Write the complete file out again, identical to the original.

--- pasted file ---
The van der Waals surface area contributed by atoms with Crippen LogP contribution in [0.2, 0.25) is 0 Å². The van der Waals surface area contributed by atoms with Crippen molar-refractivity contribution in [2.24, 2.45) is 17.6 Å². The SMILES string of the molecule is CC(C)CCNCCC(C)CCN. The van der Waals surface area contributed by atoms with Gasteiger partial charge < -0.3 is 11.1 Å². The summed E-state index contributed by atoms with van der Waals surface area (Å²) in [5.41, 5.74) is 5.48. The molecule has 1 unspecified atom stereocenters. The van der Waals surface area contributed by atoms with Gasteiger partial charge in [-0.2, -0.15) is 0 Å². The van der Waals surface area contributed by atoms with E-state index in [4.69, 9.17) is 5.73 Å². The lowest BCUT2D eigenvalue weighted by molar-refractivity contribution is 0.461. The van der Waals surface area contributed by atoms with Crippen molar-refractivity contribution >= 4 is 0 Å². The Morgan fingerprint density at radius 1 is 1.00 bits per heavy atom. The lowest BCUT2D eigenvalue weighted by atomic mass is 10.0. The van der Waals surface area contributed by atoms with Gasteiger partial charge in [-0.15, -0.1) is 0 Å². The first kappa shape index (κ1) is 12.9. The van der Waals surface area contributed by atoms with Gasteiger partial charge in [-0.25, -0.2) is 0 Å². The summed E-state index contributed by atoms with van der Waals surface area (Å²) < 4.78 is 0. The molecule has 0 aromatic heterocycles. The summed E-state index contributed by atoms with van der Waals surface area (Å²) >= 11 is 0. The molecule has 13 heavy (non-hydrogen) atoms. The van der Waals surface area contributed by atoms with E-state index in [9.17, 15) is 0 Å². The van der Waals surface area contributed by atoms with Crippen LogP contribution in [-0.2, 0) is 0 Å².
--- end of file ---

The van der Waals surface area contributed by atoms with Crippen LogP contribution in [0.2, 0.25) is 0 Å². The van der Waals surface area contributed by atoms with Crippen molar-refractivity contribution in [2.24, 2.45) is 17.6 Å². The SMILES string of the molecule is CC(C)CCNCCC(C)CCN. The van der Waals surface area contributed by atoms with Gasteiger partial charge < -0.3 is 11.1 Å². The summed E-state index contributed by atoms with van der Waals surface area (Å²) in [5.41, 5.74) is 5.48. The molecule has 1 unspecified atom stereocenters. The van der Waals surface area contributed by atoms with Gasteiger partial charge in [-0.2, -0.15) is 0 Å². The van der Waals surface area contributed by atoms with E-state index in [4.69, 9.17) is 5.73 Å². The lowest BCUT2D eigenvalue weighted by molar-refractivity contribution is 0.461. The van der Waals surface area contributed by atoms with Crippen molar-refractivity contribution >= 4 is 0 Å². The Morgan fingerprint density at radius 1 is 1.00 bits per heavy atom. The lowest BCUT2D eigenvalue weighted by atomic mass is 10.0. The van der Waals surface area contributed by atoms with Gasteiger partial charge in [-0.15, -0.1) is 0 Å². The first kappa shape index (κ1) is 12.9. The van der Waals surface area contributed by atoms with Gasteiger partial charge in [-0.25, -0.2) is 0 Å². The summed E-state index contributed by atoms with van der Waals surface area (Å²) < 4.78 is 0. The molecule has 0 aromatic heterocycles. The summed E-state index contributed by atoms with van der Waals surface area (Å²) >= 11 is 0. The molecule has 13 heavy (non-hydrogen) atoms. The van der Waals surface area contributed by atoms with E-state index in [9.17, 15) is 0 Å². The van der Waals surface area contributed by atoms with Crippen LogP contribution in [-0.2, 0) is 0 Å².